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Poet of diverse heritage tells elderly group that writing clarifies thinking Writer addresses Older Americans' Day Luncheon


Hilary Tham's first poem was a high school assignment about rain.

She said that poem taught her how to think.

"My thinking was clarified as I wrote," said the 47-year-old poet-in-residence with the Howard County Poetry and Literature Society. "The writing process made me think."

Friday, Ms. Tham read several of her poems at the 17th annual Older American's Day Luncheon at the Florence Bain Senior Center.

More than 300 senior citizens attended the affair, which featured the Goldenaires, a 26-member senior citizen band, county Councilman Darrel Drown and various officials from the Office on Aging, Department of Citizen Services and the senior center.

Ms. Tham's varied ethnic background is the basis for much of her humorous and unsentimental poetry.

Born in Kelang, Malaysia, Ms. Tham grew up in a Chinese household that practiced Buddhism. But when she began attending a school run by Irish nuns, she converted to Catholicism. She became an Orthodox Jew when she met her husband, a Peace Corps volunteer in Malaysia. She spent a summer in Israel learning how to recite prayers, keep a kosher household, and prepare kosher foods, among other duties.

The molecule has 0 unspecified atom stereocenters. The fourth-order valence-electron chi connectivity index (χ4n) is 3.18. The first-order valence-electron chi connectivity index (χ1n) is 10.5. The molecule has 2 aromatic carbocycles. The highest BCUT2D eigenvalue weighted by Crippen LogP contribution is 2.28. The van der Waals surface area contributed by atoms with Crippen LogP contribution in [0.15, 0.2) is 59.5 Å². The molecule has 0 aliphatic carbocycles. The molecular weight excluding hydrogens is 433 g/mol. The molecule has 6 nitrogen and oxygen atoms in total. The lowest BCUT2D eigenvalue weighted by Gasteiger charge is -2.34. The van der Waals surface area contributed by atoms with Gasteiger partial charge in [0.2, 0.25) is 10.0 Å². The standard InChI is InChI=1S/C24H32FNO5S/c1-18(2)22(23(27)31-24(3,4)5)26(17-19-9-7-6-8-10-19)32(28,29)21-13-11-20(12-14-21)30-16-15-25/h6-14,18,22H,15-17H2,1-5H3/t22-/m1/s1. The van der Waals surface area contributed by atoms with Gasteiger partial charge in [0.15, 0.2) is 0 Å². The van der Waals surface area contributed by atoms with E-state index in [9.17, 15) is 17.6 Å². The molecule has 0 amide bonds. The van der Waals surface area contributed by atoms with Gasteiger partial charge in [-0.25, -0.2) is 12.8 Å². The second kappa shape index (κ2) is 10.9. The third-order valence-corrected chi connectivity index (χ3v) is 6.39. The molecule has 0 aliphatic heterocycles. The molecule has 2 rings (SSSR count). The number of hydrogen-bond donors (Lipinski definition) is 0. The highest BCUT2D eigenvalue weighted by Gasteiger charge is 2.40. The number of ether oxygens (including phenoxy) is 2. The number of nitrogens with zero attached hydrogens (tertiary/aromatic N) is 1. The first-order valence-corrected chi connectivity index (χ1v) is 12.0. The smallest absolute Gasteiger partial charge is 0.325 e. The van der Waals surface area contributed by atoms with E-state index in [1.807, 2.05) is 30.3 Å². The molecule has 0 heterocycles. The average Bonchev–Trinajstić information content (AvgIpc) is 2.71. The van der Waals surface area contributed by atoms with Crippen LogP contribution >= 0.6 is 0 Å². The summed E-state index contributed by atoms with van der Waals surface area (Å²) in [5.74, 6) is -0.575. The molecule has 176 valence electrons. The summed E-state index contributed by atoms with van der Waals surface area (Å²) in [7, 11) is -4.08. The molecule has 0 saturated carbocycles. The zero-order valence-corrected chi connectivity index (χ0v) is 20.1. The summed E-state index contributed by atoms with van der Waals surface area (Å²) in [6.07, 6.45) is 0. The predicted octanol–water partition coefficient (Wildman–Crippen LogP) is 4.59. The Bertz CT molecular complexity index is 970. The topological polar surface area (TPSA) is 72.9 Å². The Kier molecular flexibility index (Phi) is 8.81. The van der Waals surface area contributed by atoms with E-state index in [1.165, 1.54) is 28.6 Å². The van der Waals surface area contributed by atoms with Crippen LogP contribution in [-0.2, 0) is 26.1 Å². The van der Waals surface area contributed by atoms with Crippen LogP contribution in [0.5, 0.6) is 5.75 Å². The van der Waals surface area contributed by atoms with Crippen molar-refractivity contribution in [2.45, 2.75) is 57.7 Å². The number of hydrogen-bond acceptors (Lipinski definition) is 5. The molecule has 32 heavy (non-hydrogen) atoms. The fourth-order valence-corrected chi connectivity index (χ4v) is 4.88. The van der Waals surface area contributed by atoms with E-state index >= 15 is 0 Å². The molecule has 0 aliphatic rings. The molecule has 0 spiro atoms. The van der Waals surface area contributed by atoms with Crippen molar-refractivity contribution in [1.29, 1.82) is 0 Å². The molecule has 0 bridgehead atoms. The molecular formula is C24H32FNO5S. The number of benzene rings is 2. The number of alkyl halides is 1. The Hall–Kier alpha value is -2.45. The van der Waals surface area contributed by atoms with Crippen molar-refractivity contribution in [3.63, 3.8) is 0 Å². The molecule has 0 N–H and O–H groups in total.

Ms. Tham's poetry encompasses social and political turmoil as well as universal rites of passages: birth, death, love, and life.

"I write about things that are exotic but also ordinary," Ms. Tham said.

The Arlington, Va. resident said she writes to share knowledge and pleasure with the average person.

"Poetry should be for everybody," said Ms. Tham who said many academic poets write esoteric poetry that readers cannot understand. "They're writing different poetry, and the ordinary person can't get it on the first reading and don't understand what's the point."

Ellen Conroy Kennedy, president and a founding member of the society, known as HoCoPoLitSo, said the group chose Ms. Tham to be their poet-in-residence because of her insightful and humorous poetry.

"Her poems are very often stories with a commentary, and they're very informative," Ms. Kennedy said.

Ms. Tham said she hopes readers enjoy her verse and learn something.

"The first thing poetry should give readers is pleasure," Ms. Tham said. "Second, people should learn something else, even if it's someone else's point of view.

Ms. Tham has learned that throughout the world, "People are people, basically," she said. "Under the skin, we're all the same. The same things hurt us, the same things make us laugh."

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